When the Colony became an achieved fact by the Bill which became law on August 19th, 1834, they naturally desired positions for themselves in the new land, and on many proposals of the newly-appointed first governor of the colony (Governor Hindmarsh) they did not agree, but in such disagreements the members of the Adelphi Group, as these young men came to he known, generally won the day. An excellent illustration of this was provided when the names of the streets and squares of the city of Adelaide came up for discussion by a nomenclature committee which met in the Colonial Secretary's office on May 23rd, 1837, the personnel of which was Governor Hindmarsh, Judge Jeffcott, the Colonial Secretary (Robert Gouger), the resident Commissioner (James Hurtle Fisher), John Barton Hack, John Morphett, Edward Stephens, T. Bewes Strangways, the Colonial Store keeper (Thomas Gilbert), the Emigration Agent (John Brown), and the Colonial Treasurer (Osmond Gilles). The Governor was for perpetuating the names of a list of naval heroes, and had Sir John Jeffcott move a motion with that object in view, but the proposition failed, and such as Duncan and Howe had to give place to those more closely associated with the initial efforts and final consummation in the birth of the new Colony. Of course among the first names chosen are apparent in King William Street and Victoria Square, and Grote and Wakefield Streets were chosen instead of Duncan and Howe. One can visualise John Brown at this meeting, for he had little respect for those placed in high office of whom he did not approve, and he was not apparently an admirer of the new governor — Rear Admiral John Hindmarsh - if we take cognisance of a note he wrote to Wakefield upon the publication of the appointment of the first governor of the new colony. "You knew my opinion of him (Governor Hindmarsh) before we sailed." writes Brown, "He is wholly unfit for his office, and has come out for himself, and not for the Colony .. He is mentally, morally and educationally unfit for the post." Governor Hindmarsh felt instinctively a combativeness towards the Adelphi Group and especially against Brown. "I called on him in order to show that I was willing to overlook his offensive conduct on the Adelphi Terrace (when he had the impudence to object to an official chaplain). This condescension on my part, instead of leading (as it naturally would have done in a well-regulated mind) to Mr. Brown's reformation, appears only to have increased the insolent malevolence of his conduct. Thus Hindmarsh on Brown. The Adelphi members were of a different ilk to the sea-caring Captain that was and now Rear Admiral and first Governor of the Colony, they looked upon as their own child almost. They enjoyed the pleasures of entertainment, even as they in their earlier London days had foregathered at the White Hart and lunched on cheese and ale. The Governor, so Colonel Light recorded in his diary had only once invited him to dine and that was when it was too late to prepare a dress shirt. Visitors from abroad were told of his niggardliness, and a story was spread abroad to the effect that an Indian Judge had been dined by the officials of the Colony on kangaroo soup and roast emu, with choice wines. The Governor's ideas of the height of hospitality, it is stated, were stirred by the example, and next day he invited the Judge to salt beef and ship's biscuit. He had no one to meet his guest, but the faithless Judge told his first hosts about it, with special animus against the sherry. Brown was wont to tell how the Governor unwittingly stole the door frames and fittings of Mr. Morphett's wooden-frame house, and what he said when he found out. But he took no steps to replace them.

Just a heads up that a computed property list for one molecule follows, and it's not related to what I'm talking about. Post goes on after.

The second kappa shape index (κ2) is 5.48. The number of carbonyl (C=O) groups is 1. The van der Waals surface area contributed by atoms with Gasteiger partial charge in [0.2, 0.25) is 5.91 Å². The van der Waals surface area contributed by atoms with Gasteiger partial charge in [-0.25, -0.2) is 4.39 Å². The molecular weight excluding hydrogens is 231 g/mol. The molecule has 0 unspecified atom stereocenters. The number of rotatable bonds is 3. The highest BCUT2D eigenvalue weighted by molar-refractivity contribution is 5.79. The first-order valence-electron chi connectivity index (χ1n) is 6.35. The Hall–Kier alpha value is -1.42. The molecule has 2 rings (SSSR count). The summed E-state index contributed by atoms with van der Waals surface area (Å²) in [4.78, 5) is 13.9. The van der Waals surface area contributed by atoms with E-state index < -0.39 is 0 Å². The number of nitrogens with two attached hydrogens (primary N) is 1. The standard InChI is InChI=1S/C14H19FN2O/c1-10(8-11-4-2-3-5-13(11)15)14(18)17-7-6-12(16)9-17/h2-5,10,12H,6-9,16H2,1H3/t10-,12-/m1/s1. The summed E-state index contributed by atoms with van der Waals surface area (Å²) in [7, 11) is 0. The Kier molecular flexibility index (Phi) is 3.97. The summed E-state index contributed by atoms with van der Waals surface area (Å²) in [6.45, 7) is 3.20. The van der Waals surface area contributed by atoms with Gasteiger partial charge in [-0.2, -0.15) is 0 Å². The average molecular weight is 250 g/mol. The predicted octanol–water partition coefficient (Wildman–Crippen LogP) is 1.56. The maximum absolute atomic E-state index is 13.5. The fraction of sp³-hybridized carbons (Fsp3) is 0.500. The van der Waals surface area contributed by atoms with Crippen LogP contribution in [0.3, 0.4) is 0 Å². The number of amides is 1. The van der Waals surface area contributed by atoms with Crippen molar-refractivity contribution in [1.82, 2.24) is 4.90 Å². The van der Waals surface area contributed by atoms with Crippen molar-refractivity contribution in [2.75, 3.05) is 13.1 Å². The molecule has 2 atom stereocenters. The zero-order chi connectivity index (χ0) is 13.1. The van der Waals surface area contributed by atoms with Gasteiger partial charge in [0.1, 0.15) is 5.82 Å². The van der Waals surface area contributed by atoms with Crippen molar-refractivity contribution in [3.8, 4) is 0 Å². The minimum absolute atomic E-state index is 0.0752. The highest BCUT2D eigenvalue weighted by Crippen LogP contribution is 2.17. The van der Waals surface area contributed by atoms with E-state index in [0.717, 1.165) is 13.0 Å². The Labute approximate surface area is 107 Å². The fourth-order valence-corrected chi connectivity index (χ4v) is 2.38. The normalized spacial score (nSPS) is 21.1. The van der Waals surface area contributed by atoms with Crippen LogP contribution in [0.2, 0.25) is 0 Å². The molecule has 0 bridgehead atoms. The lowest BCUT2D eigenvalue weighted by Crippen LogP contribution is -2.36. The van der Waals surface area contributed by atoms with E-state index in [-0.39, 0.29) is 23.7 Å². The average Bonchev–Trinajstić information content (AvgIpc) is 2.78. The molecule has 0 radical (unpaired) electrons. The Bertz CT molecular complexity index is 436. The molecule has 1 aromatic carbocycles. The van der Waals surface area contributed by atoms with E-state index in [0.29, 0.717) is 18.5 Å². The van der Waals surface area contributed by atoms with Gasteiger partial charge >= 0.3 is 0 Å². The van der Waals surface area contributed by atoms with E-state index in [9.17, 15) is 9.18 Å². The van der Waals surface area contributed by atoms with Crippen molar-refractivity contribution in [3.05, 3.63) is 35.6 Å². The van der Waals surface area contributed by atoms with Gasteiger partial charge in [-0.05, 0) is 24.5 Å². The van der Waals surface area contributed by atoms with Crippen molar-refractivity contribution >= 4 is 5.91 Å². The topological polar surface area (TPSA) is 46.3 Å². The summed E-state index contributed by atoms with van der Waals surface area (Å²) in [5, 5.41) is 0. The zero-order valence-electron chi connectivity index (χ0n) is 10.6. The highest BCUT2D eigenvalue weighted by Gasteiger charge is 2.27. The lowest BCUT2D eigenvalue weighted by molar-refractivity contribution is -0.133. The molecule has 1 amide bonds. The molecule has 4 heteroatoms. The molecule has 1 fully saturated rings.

We have digressed from our biographical review of George Fife Angus to give some idea of the activities of the Adelphi Group who were actually responsible for the propaganda which eventually resulted in the birth and formation of the Colony. They are perpetuated in the name of Adelphi Terrace at Glenelg where the Colony was proclaimed. We will now return to the survey of Mr. Angas's interest in the affairs of the new settlement. He accepted an appointment on the first Board of Commissioners to whom the task was committed of carrying into operation the Act which had received the assent of the British Parliament, and used his utmost endeavour towards the success of the enterprise. The Act required that before the Commissioners exercised their powers £35,000 worth of land must be sold, but several months after the land had been offered only a portion of the stipulated quantity had been applied for. At this juncture Mr. Angas and two other gentlemen stepped in, and upon the Commissioners agreeing to reduce the price to twelve shillings per acre, advanced the money to buy the remainder of the Sections. These they handed over to the South Australian Company at cost price immediately arrangements for its formation were completed. The Company raised a capital of £200,000, not only for the purchase of land, but to be enjoyed in forwarding settlers to the colony, establishing whole fisheries, introducing pastoral and agricultural pursuits, and in other ways stimulating production in the new settlement. Mr. Angas also induced the Company to establish the first Bank, for which action he was fitted owing to his connection with his cousin, Mr. Joplin, the founder of Joint Stock Banks in England, whom he assisted in 1838 in establishing the National Provincial Bank of England, of which he was for several years a director. He urged the Bank of Australasia to open, a branch in South Australia, and not succeeding, he met with success in his proposals to the South Australian Company; and £10,000 in sums varying from ten shillings to £10 was forwarded to South Australia in charge of Mr. Edward Stephens, arriving within a few days of the colony being proclaimed. Mr. Angas being requested by the shareholders to do so, accepted the position of chairman of the South Australia Company, but relinquished his seat as a Commissioner. So highly were his services valued however, that at the request of the Secretary of State for the Colonies (Lord Glenelg) he continued to attend the meetings of the Board of Commissioners for three months after his resignation. In every possible way open to him Mr. Angas worked for the interests of the young colony, and to encourage persons to emigrate he delivered a series of lectures while travelling through England for the benefit of his health. He invested a large part of his fortune in South Australia, one of his most important purchases being what has been known as the Barossa Special Survey, the district in which he for many years made his home.